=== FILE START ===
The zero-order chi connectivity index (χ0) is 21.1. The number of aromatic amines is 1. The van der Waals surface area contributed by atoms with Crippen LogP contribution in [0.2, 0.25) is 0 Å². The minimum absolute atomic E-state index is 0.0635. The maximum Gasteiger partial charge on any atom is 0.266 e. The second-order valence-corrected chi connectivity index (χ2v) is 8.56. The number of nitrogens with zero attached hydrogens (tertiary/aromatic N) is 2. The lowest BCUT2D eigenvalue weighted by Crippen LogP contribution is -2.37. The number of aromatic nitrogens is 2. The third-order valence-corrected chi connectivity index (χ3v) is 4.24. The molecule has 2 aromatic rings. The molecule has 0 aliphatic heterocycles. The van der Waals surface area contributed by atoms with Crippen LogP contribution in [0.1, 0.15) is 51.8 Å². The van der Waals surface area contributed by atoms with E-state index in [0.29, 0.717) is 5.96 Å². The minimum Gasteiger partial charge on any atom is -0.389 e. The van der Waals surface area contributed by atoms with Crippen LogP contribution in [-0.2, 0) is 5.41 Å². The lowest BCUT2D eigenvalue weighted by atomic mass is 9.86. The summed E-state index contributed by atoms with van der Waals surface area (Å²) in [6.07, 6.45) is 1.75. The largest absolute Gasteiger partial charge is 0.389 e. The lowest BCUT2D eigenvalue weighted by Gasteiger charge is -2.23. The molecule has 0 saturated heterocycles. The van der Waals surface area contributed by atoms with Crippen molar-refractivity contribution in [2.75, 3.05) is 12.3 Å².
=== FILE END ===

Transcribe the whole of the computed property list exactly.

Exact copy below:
The zero-order chi connectivity index (χ0) is 21.1. The number of aromatic amines is 1. The van der Waals surface area contributed by atoms with Crippen LogP contribution in [0.2, 0.25) is 0 Å². The minimum absolute atomic E-state index is 0.0635. The maximum Gasteiger partial charge on any atom is 0.266 e. The second-order valence-corrected chi connectivity index (χ2v) is 8.56. The number of nitrogens with zero attached hydrogens (tertiary/aromatic N) is 2. The lowest BCUT2D eigenvalue weighted by Crippen LogP contribution is -2.37. The number of aromatic nitrogens is 2. The third-order valence-corrected chi connectivity index (χ3v) is 4.24. The molecule has 2 aromatic rings. The molecule has 0 aliphatic heterocycles. The van der Waals surface area contributed by atoms with Crippen LogP contribution in [0.1, 0.15) is 51.8 Å². The van der Waals surface area contributed by atoms with E-state index in [0.29, 0.717) is 5.96 Å². The minimum Gasteiger partial charge on any atom is -0.389 e. The van der Waals surface area contributed by atoms with Crippen LogP contribution in [-0.2, 0) is 5.41 Å². The lowest BCUT2D eigenvalue weighted by atomic mass is 9.86. The summed E-state index contributed by atoms with van der Waals surface area (Å²) in [6.07, 6.45) is 1.75. The largest absolute Gasteiger partial charge is 0.389 e. The lowest BCUT2D eigenvalue weighted by Gasteiger charge is -2.23. The molecule has 0 saturated heterocycles. The van der Waals surface area contributed by atoms with Crippen molar-refractivity contribution in [2.75, 3.05) is 12.3 Å².